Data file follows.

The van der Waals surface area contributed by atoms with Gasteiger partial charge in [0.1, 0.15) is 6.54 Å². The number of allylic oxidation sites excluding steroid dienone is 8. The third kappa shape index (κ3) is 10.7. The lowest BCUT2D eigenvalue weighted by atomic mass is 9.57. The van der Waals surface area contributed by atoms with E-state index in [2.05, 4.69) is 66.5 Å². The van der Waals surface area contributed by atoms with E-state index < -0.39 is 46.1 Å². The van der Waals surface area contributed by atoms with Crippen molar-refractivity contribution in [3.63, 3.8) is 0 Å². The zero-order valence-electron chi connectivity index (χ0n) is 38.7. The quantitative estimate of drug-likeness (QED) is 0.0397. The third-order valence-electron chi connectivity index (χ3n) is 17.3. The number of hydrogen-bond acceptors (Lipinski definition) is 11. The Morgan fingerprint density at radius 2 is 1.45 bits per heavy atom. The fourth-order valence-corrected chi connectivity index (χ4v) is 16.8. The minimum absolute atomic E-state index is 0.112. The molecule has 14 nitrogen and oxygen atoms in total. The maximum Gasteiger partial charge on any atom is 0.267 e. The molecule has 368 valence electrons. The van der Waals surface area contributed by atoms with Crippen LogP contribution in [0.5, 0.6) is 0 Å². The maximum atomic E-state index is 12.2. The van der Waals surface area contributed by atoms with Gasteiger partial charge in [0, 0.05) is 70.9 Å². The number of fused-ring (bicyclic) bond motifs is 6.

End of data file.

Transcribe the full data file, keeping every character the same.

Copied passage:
The van der Waals surface area contributed by atoms with Gasteiger partial charge in [0.1, 0.15) is 6.54 Å². The number of allylic oxidation sites excluding steroid dienone is 8. The third kappa shape index (κ3) is 10.7. The lowest BCUT2D eigenvalue weighted by atomic mass is 9.57. The van der Waals surface area contributed by atoms with E-state index in [2.05, 4.69) is 66.5 Å². The van der Waals surface area contributed by atoms with E-state index < -0.39 is 46.1 Å². The van der Waals surface area contributed by atoms with Crippen molar-refractivity contribution in [3.63, 3.8) is 0 Å². The zero-order valence-electron chi connectivity index (χ0n) is 38.7. The quantitative estimate of drug-likeness (QED) is 0.0397. The third-order valence-electron chi connectivity index (χ3n) is 17.3. The number of hydrogen-bond acceptors (Lipinski definition) is 11. The Morgan fingerprint density at radius 2 is 1.45 bits per heavy atom. The fourth-order valence-corrected chi connectivity index (χ4v) is 16.8. The minimum absolute atomic E-state index is 0.112. The molecule has 14 nitrogen and oxygen atoms in total. The maximum Gasteiger partial charge on any atom is 0.267 e. The molecule has 368 valence electrons. The van der Waals surface area contributed by atoms with Crippen LogP contribution in [0.5, 0.6) is 0 Å². The maximum atomic E-state index is 12.2. The van der Waals surface area contributed by atoms with Gasteiger partial charge in [0, 0.05) is 70.9 Å². The number of fused-ring (bicyclic) bond motifs is 6.